Man to face first-degree murder charges in woman’s disappearance

 

Pahokee man indicted in two murders: missing woman and babysitter

Not long after leaving her violent boyfriend, Deborah Ann Jessie returned to Pahokee one Sunday morning to accompany her friend and children’s babysitter to church.

That same morning, Jammy Washington was looking for someone to use voodoo or black magic to compel Jessie to take him back, according to a probable-cause affidavit released Thursday. He even carried what he said was Jessie’s underwear and her comb with him.

Two to three hours later, Jessie disappeared and is presumed dead. The Palm Beach County Sheriff’s Office believes she crossed paths with Washington that day, June 23, at the babysitter’s home. It said Thursday it will charge him with first-degree murder in her disappearance, as well as in the slaying of the sitter, Crystal Anderson.

Washington has been in custody at the Palm Beach County Jail since June 28 since his arrest on charges that he beat Jessie in January, a charge he has denied. He is expected to appear before a judge for the first time Friday morning.

Thursday’s announcement capped nearly six months of investigation into the disappearance of Jessie, 23, who was two days away from a judge ruling on whether to make permanent a restraining order she had imposed on Washington.

Washington had previously been arrested on domestic violence charges, and friends said he abused Jessie physically, psychologically, verbally and sexually, according to the affidavit.

Neither Jessie nor Anderson could have done anything more to protect themselves, Sheriff Ric Bradshaw said at Thursday’s news conference announcing the charges. A restraining order or injunction is only good if law enforcement can arrive in time to enforce it, he said.

“If you take their gun, they’ll get a knife. If you take their knife, they’ll get a rock and smash your skull,” he said, adding: “There are some people that need to go to jail and not be allowed out of jail.”

Each murder charge makes Washington eligible for the death penalty, State Attorney Dave Aronberg said at the news conference. A charge of armed burglary for breaking into Anderson’s house carries a possible life sentence.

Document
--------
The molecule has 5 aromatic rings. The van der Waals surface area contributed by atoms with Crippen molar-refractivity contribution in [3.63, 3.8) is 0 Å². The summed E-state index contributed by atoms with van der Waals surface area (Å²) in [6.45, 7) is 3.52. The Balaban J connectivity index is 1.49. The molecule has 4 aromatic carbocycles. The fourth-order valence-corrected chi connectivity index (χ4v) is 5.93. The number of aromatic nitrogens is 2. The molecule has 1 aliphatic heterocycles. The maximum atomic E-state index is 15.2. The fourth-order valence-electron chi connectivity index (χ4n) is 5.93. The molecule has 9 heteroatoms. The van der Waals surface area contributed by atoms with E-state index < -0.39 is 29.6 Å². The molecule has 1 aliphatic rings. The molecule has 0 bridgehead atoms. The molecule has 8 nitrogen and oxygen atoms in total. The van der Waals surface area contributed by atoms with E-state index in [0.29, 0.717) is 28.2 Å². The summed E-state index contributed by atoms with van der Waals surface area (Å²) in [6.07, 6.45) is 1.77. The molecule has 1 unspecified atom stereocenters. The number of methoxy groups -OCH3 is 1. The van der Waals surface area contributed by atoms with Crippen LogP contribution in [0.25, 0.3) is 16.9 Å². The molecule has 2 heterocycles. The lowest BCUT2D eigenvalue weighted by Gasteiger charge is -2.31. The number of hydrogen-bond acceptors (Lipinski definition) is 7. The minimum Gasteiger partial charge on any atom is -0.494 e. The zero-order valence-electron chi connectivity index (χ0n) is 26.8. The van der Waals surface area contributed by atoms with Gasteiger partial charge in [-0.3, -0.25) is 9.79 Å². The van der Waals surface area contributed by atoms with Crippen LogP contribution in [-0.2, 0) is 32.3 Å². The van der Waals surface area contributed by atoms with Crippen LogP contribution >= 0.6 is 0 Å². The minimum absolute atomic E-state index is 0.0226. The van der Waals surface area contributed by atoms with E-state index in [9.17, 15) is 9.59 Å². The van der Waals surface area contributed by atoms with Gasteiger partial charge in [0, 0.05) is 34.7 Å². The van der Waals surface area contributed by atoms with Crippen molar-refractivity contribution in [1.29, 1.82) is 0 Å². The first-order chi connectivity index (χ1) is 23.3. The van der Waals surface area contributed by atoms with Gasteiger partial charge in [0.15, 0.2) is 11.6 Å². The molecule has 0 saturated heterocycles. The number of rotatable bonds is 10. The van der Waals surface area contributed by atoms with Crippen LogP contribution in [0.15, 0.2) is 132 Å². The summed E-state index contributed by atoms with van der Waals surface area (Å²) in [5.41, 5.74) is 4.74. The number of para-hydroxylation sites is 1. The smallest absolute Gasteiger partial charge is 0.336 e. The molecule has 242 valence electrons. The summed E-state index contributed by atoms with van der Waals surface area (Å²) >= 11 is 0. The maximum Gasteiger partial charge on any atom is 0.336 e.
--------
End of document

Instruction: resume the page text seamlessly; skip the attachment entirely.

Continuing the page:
A nine-member advisory committee will meet in a month to decide whether to pursue the death penalty. Enough circumstantial evidence exists for the charges, even without Jessie’s body, Aronberg said.

“Law enforcement will not give up on matters of public safety,” Aronberg said. “We look forward to bringing justice in this case.”

Jessie had moved away from Pahokee during the spring to an apartment in suburban Riviera Beach. She even transferred to a different Family Dollar store. On June 23, she drove the 47 miles back to Pahokee to the home of Anderson, 57, a beloved neighborhood figure affectionately called “Ms. Chris,” who would lend money, make food and babysit kids.

Using cellphone records, witness statements and DNA evidence, officials believe Washington broke into Anderson’s house while the women were there and killed them.

He left Anderson’s body at her Eisenhower Drive home, dumped Jessie’s body at an unknown site and then drove her car to Riviera Beach, which he abandoned at the Palm Beach Golf Center on Military Trail, said Sgt. Richard McAfee, the sheriff’s lead investigator on the case.

Washington told a witness someone dropped him off at Anderson’s house. Washington and Anderson argued until he shot her twice while in either her living room or hallway, according to the affidavit, citing forensic evidence.

He then took Jessie’s cellphone and shot her in the chest, consistent with blood discovered on a white braided belt that a Family Dollar store surveillance video showed her wearing that morning. Washington held Jessie in his arms while she died, according to the affidavit.

Anderson’s blood and gunshot residue was found on two pillow cases alongside her body. The pillows are believed to have been used to mitigate the gunshots’ noises, according to the affidavit.

Another witness who arrived at Anderson’s house around 11:30 a.m. to accompany the women to church knocked on her door. Text messages were sent from Jessie’s phone to try to get the witness to leave. The messages were sent to a number the witness hadn’t had for nearly two months, according to the affidavit.

Jessie’s body is believed to be near the Belle Glade sugar cane fields, McAfee said. Washington told a witness he dumped her body in a canal for the alligators, the affidavit said.

Comments

comments